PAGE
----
L. Rose & Co. to buy Dominica's grapefruit dog-cheap 2.80 per lb. and then.
expert the finest grapefruit juice to be further processed in the U.K., while
our ure~-loyment problem increases, daily with its; attendant evils. What is
alcs strange is that the grapefruit magnates in their Citrus Association is
happy to sell the grapefruit at 2.80 per lb. to L. Rose & Co., while they are
also happy to sell the same Dominica grapefruit to local hucksters and poor
Dominican undernourished children for 505-10 each.. The three C's Conscience,
Church and Christianity obviously don't count in business.
Then the Banana Grower is in a terrible position. He has been played
out by past Chairmen of the D.B.G.A. and the day of reckoning has now.come.
Government, D.B.G.A. and the Managing Committee have at last felt-that there
is much to be ashamed of in the biggest industry in Dominica.
The Citrus-Grower, particularly the small-one has not yet received a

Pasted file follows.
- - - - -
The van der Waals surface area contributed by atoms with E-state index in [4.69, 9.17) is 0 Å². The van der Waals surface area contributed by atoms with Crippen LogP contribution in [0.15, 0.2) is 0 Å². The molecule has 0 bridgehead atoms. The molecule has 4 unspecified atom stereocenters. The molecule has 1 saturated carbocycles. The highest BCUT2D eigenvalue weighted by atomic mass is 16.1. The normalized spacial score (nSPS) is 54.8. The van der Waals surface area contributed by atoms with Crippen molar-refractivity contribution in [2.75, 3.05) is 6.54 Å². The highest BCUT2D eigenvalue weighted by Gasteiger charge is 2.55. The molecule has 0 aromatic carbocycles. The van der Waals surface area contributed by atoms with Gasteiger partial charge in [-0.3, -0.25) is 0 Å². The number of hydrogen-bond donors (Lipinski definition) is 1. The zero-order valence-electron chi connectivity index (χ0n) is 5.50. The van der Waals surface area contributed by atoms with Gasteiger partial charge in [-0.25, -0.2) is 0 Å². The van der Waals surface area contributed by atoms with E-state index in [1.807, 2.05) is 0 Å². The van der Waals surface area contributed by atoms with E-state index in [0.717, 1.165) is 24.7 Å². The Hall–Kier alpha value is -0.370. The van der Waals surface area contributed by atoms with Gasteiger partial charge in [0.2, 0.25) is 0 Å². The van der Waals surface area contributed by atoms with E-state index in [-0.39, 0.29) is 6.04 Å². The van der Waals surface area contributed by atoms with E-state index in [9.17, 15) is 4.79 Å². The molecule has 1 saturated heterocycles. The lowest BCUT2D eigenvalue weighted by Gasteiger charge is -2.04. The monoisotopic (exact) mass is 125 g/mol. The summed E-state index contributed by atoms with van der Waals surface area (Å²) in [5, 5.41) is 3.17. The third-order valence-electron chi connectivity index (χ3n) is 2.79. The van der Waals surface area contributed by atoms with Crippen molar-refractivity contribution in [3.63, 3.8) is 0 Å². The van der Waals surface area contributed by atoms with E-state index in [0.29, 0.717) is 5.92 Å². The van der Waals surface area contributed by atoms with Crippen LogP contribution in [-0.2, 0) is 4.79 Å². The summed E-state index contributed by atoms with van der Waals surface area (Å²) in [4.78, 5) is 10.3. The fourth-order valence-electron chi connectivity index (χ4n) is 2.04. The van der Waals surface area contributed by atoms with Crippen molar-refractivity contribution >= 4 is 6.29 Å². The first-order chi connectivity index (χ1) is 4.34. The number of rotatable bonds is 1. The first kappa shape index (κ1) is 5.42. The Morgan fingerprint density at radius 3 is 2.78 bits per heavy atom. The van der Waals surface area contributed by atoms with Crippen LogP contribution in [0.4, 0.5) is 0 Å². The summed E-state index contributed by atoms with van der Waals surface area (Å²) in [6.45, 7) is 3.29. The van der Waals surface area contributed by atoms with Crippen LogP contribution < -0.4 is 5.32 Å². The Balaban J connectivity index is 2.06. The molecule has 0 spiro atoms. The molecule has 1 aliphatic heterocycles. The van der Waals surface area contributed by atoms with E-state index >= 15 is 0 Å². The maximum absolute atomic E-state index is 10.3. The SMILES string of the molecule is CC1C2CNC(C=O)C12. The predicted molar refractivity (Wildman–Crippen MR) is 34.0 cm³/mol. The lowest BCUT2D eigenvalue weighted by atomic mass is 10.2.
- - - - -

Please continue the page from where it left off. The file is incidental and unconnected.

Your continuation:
penny for fruit shipped on the Geest boats over three months ago. Those who
depend on bananas and shipping grapefruits to the. U.K. on the Geest boats must
now be thinking hard.
If:a general election is in the offing, Dominicans must go all out for
a brave new Government that will place the people above the wealthy firms
who have had it too good for too long, while hard-working Dominicans take
The Economic Recovery Year that Premier John announces: so glibly has not
started on the right foot, Markets for all we produce in a world of food-
shortage must be attracted here despite the bad image we have created recently.
Tourists have been scared, and the folks in the CAIC concern must be working
overtime to find out how td clear 'the industrial and commercial fog which